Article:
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WITH SOME IMPROVEMENTS,
FOLLOWING ADDITIONS :
METRICAL KEY TO THE ODES OF HORACE;
LIST OF LATIN AUTHORS
USED AMONG THE ROMANS.
BY BENJAMIN A. GOULD,
MASTER OF THE PUBLIC LATIN-SCHOOL OF BOSTON.
It must be remembered, that if the grammar be the first book put into the learner's hands,
it should also be the last to leave them. Pref. to Buttmann's Greek Gram
This Edition is adopted by the University at Cambridge, Mass. and is recommended
to the use of those who are preparing for that Seminary.
MARVARD COLLEGE LIBRARY
JANUARY 25, 1924
DISTRICT OF MASSACHUSETTS, TO IT:
District Clerk's Office. BE it remembered, That on the seventh day of July, A. D. 1825, and in the fiftieth year of the Independence of the United States of America, Cummings, Hilliard,
& Co. of the said Gistrict, have deposited in this office the title of a book, the right whereof they claim as proprietors, in the words following, to wit:
" Adam's Latin Grammar, with some Improvements, and the following Additions : Rules for the right Pronunciation of the Latin Language ; Metrical Key to the Odes of Horace; a List of Latin Authors arranged according to the different Ages of Roman Literature; Tables, showing the Value of the various Coins, Weights, and Measures, used among the Romans.' By Benjamin A. Gould, Master of the Public Latin-School of Boston."
In conformity to the Act of the Congress of the United States, entitled," An Act for the encouragement of learning, by securing the copies of maps, charts, and' books, to the authors and proprietors of such copies, during the times therein' mentioned :" and also to an Act, entitled, “ An Act, supplementary to an Act, entitled, An Act for the encouragement of learning, by securing the copies of maps, charts, and books, to the authors and proprietors of such copies, during the times therein mentioned; and extending the benefits there. of to the arts of designing, engraving, and etching, historical and other prints."
JOHN W DAVIS,
Stereotyped at the
The experience of twenty-six years, and the united approbation of the most judicious instructers in our country, give ample testimony to the excellence of Adam's Latin Grammar. And it is worthy of remark, that, amidst the changes of almost every thing connected with education, this work has maintained its popularity throughout the country since the year 1799, when it was recommended by the University at Cambridge. But several typographical errors, which were adopted from that Edinburgh edition, from which the first American edition was copied, have been transmitted through subsequent editions to the present time with such scrupulous exactness, that they have now become canonized, and are received as authority. Besides these, other errors have been creeping in, till a thorough revision of the work has become necessary.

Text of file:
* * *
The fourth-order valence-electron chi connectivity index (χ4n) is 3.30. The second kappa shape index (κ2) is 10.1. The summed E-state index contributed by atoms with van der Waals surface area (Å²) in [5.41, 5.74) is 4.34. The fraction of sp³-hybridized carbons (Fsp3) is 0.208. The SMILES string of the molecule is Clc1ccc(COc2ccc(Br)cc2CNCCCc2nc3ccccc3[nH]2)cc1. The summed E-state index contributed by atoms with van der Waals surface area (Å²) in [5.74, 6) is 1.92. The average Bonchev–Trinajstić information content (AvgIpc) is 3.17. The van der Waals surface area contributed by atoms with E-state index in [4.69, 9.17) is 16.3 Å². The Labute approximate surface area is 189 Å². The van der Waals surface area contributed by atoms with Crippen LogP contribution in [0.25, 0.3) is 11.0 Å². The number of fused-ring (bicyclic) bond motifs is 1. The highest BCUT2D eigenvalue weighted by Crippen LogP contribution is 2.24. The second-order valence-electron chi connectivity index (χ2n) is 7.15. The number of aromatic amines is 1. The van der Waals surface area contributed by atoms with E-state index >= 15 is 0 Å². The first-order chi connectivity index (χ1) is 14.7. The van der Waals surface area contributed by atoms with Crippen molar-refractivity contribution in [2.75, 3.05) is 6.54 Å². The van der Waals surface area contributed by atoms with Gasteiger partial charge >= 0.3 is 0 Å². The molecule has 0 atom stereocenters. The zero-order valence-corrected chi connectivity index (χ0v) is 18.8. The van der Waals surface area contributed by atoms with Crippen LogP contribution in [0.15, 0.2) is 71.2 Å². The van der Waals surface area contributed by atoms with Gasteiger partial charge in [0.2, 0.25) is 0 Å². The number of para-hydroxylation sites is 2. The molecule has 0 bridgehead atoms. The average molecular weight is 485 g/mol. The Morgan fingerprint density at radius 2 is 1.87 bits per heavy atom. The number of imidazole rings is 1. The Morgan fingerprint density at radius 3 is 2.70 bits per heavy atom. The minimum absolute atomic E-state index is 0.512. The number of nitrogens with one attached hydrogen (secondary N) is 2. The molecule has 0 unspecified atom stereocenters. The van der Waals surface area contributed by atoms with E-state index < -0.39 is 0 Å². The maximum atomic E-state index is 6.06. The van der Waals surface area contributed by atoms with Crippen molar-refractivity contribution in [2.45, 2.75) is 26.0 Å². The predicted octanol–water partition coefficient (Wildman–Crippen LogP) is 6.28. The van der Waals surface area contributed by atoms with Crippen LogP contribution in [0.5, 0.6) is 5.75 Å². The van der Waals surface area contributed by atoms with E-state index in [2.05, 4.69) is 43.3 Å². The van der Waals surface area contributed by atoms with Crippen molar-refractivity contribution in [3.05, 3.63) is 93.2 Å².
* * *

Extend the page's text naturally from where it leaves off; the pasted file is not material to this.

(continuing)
At the time this book was first compiled, the state of education in Scotland may have been such as to render the connexion of the Latin with the English necessary, in the manner they were blended by Dr. Adam; but that necessity does not exist in this country, where English grammar is separately taught from the more complete systems of Lowth and Murray. For this reason, and because what is not used in a manual becomes a hindrance, the portion pertaining exclusively to English grammar has been omitted in this edition ; and some few additions and alterations have been made which were deemed important. But in all cases where it was practicable, the words of the original grammar have been preserved.
The following are some of the principal alterations in the present edition. The powers and sounds of the letters are explained—a few concise rules are given for the right